For a new perspective on food photography and cinematography and the advances being made by some of the leading companies in the world, have a look at the Marmalade's high speed photography video:

The Marmalde - Spike and High Speed Food Photography

And for more examples of their work be sure to check out their gallery.


Video and images used with the kind permission of:



Who, in the food industry, is your products toughest critic?

The Quality Manager? The Marketing Director? The CEO?

Perhaps the toughest critic of your products would be your loyal, repeat consumer. Over time they have become so attuned to your product that they can detect even the slightest change. They are the first to complain should they notice any variation to product or packaging. (Some claim even to be able to detect batch to batch variation).

We know that change is necessary to survive in this industry. We need to continue to reduce costs, increase nutritional value and alter processes to innovate, rotate and deliver FMCG products.

So how can you keep your critics happy but still complete product changes?

By testing, reformulating and retesting to ensure that silent changes really are silent changes.

There are a number of sensory evaluation methods available to statistically validate a silent change or determine where the differences are being detected. These tests are usually quick, cost effective and can give your sales team confidence that loyal consumers will remain satisfied.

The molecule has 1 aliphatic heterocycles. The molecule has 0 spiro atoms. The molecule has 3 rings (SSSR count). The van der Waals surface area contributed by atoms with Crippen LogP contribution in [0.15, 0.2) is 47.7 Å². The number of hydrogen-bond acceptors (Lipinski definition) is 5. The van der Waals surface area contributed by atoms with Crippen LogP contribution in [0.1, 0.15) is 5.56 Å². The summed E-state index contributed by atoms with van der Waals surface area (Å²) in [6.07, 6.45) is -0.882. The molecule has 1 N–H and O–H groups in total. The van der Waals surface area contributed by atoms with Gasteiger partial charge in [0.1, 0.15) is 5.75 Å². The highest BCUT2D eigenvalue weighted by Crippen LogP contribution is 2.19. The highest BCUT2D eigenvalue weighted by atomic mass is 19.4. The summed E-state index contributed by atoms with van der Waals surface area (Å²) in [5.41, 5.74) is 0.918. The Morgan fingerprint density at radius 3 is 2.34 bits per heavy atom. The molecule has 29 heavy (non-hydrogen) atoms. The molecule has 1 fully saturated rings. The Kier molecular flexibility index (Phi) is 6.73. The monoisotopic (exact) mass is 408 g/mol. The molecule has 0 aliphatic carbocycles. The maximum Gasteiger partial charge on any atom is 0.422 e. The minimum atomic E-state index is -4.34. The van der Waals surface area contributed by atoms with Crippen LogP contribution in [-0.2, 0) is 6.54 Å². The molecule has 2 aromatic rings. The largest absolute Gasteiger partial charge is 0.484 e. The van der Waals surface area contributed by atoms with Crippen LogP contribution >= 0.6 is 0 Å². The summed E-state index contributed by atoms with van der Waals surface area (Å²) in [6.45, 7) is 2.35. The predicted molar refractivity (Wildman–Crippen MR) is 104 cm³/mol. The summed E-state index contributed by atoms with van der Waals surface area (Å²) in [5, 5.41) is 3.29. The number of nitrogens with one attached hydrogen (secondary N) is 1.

By making it your objective not to disrupt your loyal consumers, everyone benefits.

Food Technology: Proof - The iPad game for Whiskey drinkers


Proof is a scotch whiskey sensory evaluation game designed for the iPad.

To begin, players can complete Scotch 101 to learn what scotch is, where it is made and how it should be consumed. Next, players are invited to test their knowledge while going on a journey through the regions of Scotland, the home of scotch whiskey.

Proof defines 8 sensory attributes of scotch and then challenges the players to shape the whiskey flavour wheel to visually represent the presence and strength of each attribute. Players can then compare their flavour wheels to each other and that of a whiskey expert.